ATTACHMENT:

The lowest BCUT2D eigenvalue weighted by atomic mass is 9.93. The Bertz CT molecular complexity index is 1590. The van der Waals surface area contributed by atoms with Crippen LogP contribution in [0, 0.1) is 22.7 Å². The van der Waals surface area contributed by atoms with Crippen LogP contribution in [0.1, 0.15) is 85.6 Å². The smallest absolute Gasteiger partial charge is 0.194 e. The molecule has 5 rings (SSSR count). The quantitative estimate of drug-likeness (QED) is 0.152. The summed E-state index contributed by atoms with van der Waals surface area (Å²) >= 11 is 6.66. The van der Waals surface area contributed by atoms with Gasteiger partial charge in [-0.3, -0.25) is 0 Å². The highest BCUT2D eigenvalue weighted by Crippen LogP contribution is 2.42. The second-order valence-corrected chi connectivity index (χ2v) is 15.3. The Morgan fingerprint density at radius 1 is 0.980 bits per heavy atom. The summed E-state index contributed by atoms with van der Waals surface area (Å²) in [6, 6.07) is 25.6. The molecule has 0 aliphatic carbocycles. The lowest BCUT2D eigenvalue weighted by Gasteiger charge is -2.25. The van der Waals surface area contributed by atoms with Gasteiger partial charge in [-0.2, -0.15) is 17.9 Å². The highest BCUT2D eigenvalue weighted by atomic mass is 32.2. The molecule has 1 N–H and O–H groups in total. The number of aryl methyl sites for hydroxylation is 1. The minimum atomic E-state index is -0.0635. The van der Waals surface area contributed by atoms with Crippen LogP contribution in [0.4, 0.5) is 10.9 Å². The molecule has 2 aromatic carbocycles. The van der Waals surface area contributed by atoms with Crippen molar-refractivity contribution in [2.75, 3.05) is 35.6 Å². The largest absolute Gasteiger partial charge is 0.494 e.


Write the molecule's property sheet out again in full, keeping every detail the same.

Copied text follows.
The lowest BCUT2D eigenvalue weighted by atomic mass is 9.93. The Bertz CT molecular complexity index is 1590. The van der Waals surface area contributed by atoms with Crippen LogP contribution in [0, 0.1) is 22.7 Å². The van der Waals surface area contributed by atoms with Crippen LogP contribution in [0.1, 0.15) is 85.6 Å². The smallest absolute Gasteiger partial charge is 0.194 e. The molecule has 5 rings (SSSR count). The quantitative estimate of drug-likeness (QED) is 0.152. The summed E-state index contributed by atoms with van der Waals surface area (Å²) >= 11 is 6.66. The van der Waals surface area contributed by atoms with Gasteiger partial charge in [-0.3, -0.25) is 0 Å². The highest BCUT2D eigenvalue weighted by Crippen LogP contribution is 2.42. The second-order valence-corrected chi connectivity index (χ2v) is 15.3. The Morgan fingerprint density at radius 1 is 0.980 bits per heavy atom. The summed E-state index contributed by atoms with van der Waals surface area (Å²) in [6, 6.07) is 25.6. The molecule has 0 aliphatic carbocycles. The lowest BCUT2D eigenvalue weighted by Gasteiger charge is -2.25. The van der Waals surface area contributed by atoms with Gasteiger partial charge in [-0.2, -0.15) is 17.9 Å². The highest BCUT2D eigenvalue weighted by atomic mass is 32.2. The molecule has 1 N–H and O–H groups in total. The number of aryl methyl sites for hydroxylation is 1. The minimum atomic E-state index is -0.0635. The van der Waals surface area contributed by atoms with Crippen LogP contribution in [0.4, 0.5) is 10.9 Å². The molecule has 2 aromatic carbocycles. The van der Waals surface area contributed by atoms with Crippen molar-refractivity contribution in [2.75, 3.05) is 35.6 Å². The largest absolute Gasteiger partial charge is 0.494 e.